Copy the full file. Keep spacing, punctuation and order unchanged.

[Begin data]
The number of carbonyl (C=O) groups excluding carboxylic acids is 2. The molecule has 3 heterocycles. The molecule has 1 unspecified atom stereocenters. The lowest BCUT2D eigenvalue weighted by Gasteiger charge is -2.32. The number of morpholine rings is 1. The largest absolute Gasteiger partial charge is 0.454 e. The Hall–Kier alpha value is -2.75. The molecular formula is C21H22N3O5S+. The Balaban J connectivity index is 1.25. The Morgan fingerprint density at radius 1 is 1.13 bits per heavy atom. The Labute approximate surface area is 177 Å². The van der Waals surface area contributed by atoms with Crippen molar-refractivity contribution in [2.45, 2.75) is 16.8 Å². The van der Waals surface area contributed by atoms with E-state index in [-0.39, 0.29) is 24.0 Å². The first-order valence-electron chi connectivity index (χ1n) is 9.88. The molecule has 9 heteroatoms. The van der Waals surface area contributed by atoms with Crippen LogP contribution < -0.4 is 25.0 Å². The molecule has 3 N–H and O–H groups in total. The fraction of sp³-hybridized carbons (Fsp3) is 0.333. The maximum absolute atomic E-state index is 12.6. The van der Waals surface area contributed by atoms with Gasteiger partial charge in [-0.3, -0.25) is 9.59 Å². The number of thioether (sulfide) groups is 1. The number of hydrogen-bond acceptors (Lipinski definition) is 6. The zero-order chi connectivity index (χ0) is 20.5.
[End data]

The number of carbonyl (C=O) groups excluding carboxylic acids is 2. The molecule has 3 heterocycles. The molecule has 1 unspecified atom stereocenters. The lowest BCUT2D eigenvalue weighted by Gasteiger charge is -2.32. The number of morpholine rings is 1. The largest absolute Gasteiger partial charge is 0.454 e. The Hall–Kier alpha value is -2.75. The molecular formula is C21H22N3O5S+. The Balaban J connectivity index is 1.25. The Morgan fingerprint density at radius 1 is 1.13 bits per heavy atom. The Labute approximate surface area is 177 Å². The van der Waals surface area contributed by atoms with Crippen molar-refractivity contribution in [2.45, 2.75) is 16.8 Å². The van der Waals surface area contributed by atoms with E-state index in [-0.39, 0.29) is 24.0 Å². The first-order valence-electron chi connectivity index (χ1n) is 9.88. The molecule has 9 heteroatoms. The van der Waals surface area contributed by atoms with Crippen LogP contribution < -0.4 is 25.0 Å². The molecule has 3 N–H and O–H groups in total. The fraction of sp³-hybridized carbons (Fsp3) is 0.333. The maximum absolute atomic E-state index is 12.6. The van der Waals surface area contributed by atoms with Gasteiger partial charge in [-0.3, -0.25) is 9.59 Å². The number of thioether (sulfide) groups is 1. The number of hydrogen-bond acceptors (Lipinski definition) is 6. The zero-order chi connectivity index (χ0) is 20.5.